GA Trade May-Jun interactive - page 30

D
espite its rich cultural diversity,
one thing is clearlynoticeable
when traveling toWisconsin: The
state has an exceptionally strong
Germanheritage (42.6%, followed by
10,9% Irish, and 9,3%Polish), which is
vibrant to this day. Apart frommany
German cultural institutions, the state
maintains a sister-state relationship
with theGermanState of Hesse. The
capitalMadison, has been the sister
city of Freiburg imBreisgau since
1986, while the state’s largest city,
Milwaukee, is a sister city of Schwerin.
German business flourishes in this
Midwestern state, with approximately
10,700Wisconsinites employed by 81
German companies, actively sup-
ported byGACCMidwest’sWisconsin
Chapter.Wisconsin’smajor industries
include advancedmanufacturing and
machinery, agriculture, and health
care, with the area of industrial
activity centered around theMilwau-
keemetropolitan area. The state’s
manufacturing sector accounts for
roughly 20% of the state's gross
domestic product, a proportion that is
third among all U.S. states.
Investing in the Future –
R&Dand Education
Wisconsin also encourages entrepre-
neurship and development in technol-
ogy. The state invests in public-private
partnerships (PPPs) so as to support
start ups and to enableWisconsin
businesses to bridge the gap between
technological innovation and industry
applications. One of these PPPs is the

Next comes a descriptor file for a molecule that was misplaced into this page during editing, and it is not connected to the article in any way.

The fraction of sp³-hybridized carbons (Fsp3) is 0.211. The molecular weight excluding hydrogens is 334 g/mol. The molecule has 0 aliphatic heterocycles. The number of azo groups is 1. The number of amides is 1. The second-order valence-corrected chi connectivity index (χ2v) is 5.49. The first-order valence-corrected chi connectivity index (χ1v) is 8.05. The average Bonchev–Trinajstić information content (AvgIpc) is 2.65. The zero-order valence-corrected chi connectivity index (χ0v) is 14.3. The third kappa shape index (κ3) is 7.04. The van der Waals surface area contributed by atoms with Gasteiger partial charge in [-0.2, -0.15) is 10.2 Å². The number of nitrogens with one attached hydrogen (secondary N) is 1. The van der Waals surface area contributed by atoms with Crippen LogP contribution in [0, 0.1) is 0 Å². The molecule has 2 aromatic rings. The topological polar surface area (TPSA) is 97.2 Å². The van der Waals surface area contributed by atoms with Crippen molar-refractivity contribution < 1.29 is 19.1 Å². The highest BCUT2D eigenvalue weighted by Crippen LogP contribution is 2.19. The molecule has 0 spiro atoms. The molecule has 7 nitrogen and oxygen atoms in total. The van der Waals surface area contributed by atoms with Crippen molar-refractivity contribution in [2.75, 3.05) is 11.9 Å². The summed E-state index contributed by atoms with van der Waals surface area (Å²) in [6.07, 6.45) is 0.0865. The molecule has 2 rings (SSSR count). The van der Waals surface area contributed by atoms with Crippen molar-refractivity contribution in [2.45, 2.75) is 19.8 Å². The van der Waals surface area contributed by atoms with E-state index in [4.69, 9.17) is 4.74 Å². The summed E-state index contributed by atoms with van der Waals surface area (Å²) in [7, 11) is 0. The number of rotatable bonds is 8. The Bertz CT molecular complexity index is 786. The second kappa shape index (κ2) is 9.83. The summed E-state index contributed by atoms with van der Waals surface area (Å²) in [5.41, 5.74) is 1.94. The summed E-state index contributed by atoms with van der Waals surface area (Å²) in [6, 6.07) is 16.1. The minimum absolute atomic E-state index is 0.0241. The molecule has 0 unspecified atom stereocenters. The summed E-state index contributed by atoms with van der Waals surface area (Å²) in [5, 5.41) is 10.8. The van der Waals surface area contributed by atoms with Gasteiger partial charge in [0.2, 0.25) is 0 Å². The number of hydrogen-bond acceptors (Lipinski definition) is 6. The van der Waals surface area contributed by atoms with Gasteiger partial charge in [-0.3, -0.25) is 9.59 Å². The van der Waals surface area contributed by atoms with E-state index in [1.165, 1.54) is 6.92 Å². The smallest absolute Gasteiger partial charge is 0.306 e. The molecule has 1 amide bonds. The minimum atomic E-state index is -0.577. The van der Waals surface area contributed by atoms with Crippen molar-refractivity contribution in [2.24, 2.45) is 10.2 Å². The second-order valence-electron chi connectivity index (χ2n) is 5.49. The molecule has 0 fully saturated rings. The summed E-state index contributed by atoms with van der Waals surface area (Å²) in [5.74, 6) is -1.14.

cooperation betweenGlendale-based
JohnsonControls and theGerman
Fraunhofer’s Institute for Environ-
mental, Safety and
Energy Technology
andwith its
Institute for
Manufacturing
Technology and
AdvancedMaterials to
developmore energy
efficient and cost effective
cooling systems for vehicle
batteries.
1
Furthermore, the University of
Wisconsin-Madison (UW-Madi-
son) is categorized as anRU/VH
ResearchUniversity (very high
research activity) in the Carnegie
Classification of Institutions of Higher
Education.
2
In 2010, it had research
expenditures ofmore than 1 billion
dollars.
3
In 2008, the University's
R&D expenditureswere ranked the
third highest in the nation.
4
The
UW-Madison is an internationally
recognized leader in stem cell
research. In 1998, the first isolation
and culture of human embryonic stem
cellswas reported. UW-Madison has
remained on the forefront of stem cell
research ever since and in order to
strengthen and sustain its leadership,
in 2007 established the renowned
StemCell andRegenerativeMedicine
Center (SCRMC).
Putting such a strong emphasis on a
highly-skilled, productiveworkforce
is another explanation for the
strength and attractiveness of
Wisconsin. The state’s commitment to
quality education is visible in its
strong educational system, ranging
from public schools over the nation’s
first Technical College System to a
statewide university system. This
strength in training and innovation
allowed the state’s unemployment
rate to drop to 6.1 percent, its lowest
point sinceNovember 2008.
5
Wisconsin does an excellent job in
paring their plentiful natural resourc-
eswith a dynamic climate for
innovation. Based on the state’s
Wisconsin
–Moving Forward
S T A T E S P E C I A L
by JasminWelter, GACC
WISCONSIN
Population:
5,726,398
State Capital:
Madison
Size:
65,497 sqmi
GlobalWaterCenter,Milwaukee
30
GermanAmerican TradeMay/June 2014
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